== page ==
General features and properties of insertion sequence elements

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Terminal inverted repeats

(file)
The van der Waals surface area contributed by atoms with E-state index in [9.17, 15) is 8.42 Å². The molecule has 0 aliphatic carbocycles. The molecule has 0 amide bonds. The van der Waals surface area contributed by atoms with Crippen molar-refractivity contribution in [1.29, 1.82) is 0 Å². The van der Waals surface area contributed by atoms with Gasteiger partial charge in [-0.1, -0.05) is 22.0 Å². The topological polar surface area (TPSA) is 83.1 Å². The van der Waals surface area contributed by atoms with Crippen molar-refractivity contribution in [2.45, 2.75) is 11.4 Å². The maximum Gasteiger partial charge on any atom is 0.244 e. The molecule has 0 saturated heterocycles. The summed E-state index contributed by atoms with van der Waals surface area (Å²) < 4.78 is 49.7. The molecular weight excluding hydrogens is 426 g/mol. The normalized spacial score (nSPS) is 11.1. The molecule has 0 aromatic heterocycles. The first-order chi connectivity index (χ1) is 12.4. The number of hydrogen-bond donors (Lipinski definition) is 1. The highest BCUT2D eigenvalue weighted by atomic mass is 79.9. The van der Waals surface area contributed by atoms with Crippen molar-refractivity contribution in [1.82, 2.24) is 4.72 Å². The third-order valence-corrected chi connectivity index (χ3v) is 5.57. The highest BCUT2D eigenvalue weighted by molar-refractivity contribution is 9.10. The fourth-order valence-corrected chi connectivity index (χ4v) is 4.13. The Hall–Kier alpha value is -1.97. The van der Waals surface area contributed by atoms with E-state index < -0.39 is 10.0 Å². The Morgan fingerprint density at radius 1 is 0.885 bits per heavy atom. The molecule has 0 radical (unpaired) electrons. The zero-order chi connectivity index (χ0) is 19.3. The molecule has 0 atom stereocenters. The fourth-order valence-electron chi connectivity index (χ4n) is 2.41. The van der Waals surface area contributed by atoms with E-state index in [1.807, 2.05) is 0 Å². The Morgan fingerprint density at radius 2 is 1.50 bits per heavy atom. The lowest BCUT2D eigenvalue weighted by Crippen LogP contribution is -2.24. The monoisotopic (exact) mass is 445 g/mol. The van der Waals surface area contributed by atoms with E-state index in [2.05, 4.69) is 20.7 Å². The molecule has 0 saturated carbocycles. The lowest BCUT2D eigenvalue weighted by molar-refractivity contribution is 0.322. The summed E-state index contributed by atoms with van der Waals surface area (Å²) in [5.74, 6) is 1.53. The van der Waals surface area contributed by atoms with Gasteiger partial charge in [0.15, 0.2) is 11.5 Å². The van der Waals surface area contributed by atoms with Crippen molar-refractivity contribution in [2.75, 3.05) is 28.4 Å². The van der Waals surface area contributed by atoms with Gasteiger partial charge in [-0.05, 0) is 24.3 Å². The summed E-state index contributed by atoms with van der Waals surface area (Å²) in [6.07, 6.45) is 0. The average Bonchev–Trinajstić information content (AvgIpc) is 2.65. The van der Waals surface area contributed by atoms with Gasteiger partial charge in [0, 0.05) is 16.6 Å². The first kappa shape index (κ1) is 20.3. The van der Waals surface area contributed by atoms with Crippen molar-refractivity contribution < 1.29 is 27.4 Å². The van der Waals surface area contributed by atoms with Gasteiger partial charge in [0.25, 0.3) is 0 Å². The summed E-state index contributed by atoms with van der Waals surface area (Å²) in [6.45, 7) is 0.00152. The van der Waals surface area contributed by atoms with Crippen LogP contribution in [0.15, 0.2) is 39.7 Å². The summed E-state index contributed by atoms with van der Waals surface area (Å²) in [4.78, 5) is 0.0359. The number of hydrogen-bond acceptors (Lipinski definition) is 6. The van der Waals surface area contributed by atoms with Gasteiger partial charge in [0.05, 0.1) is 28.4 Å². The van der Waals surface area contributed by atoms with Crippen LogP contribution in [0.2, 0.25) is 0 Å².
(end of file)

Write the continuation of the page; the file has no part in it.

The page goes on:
With several notable exceptions (the IS91, IS110 and IS200/IS605 families; Table 1) the majority of ISs exhibit short terminal IR of between 10 and 40 bp. In those cases examined experimentally, the IRs can be divided into two functional domains (Fig 1.26.1). Domain "b" includes the two or three terminal base pairs (Fig 1.26.1), and is involved in the cleavages and strand transfer reactions leading to transposition of the element. Domain "a" is positioned within the IR and is involved in Tpase binding (Derbyshire & Grindley, 1996), (Derbyshire, et al., 1990), (Huisman, et al., 1989), (Johnson & Reznikoff, 1983), (Makris, et al., 1988), (Zerbib, et al., 1990), (Normand, et al., 2001). A similar organisation has also been proposed for the transposon Tn3(Ichikawa, et al., 1990) and for the related gd transposon (May & Grindley, 1995). The simple single terminal Tpase binding sites of ISs are to be contrasted with the multiple and asymmetric protein binding sites observed in the case of bacteriophage Mu (Craigie, et al., 1984) and transposons Tn7 (Craig, 1996), and probably Tn552 (Rowland & Dyke, 1990),(Rowland, et al., 1995). Multiple protein binding sites are also a characteristic of the complex En/Spm and Ac elements of maize (see(Gierl, 1996), (Kunze, 1996) (Fig 1.26.2). It is worth noting that members of the IS21 family also carry multiple repeated sequences at both ends which may also represent Tpase binding sites (Berger, et al., 2001), (Mahillon & Chandler, 1998).By accommodating different binding patterns at each end, such an arrangement can provide a functional distinction between the ends either in the assembly or in the activity of the synaptic complex. In addition, indigenous IS promoters are often located partially within the IR sequence upstream of the Tpase gene, by convention IRL. This arrangement may provide a mechanism for autoregulation of Tpase synthesis by Tpase binding. Binding sites for host specified proteins are also often found within or close to the terminal IRs and these proteins may play a role in modulating transposition activity or Tpase expression.

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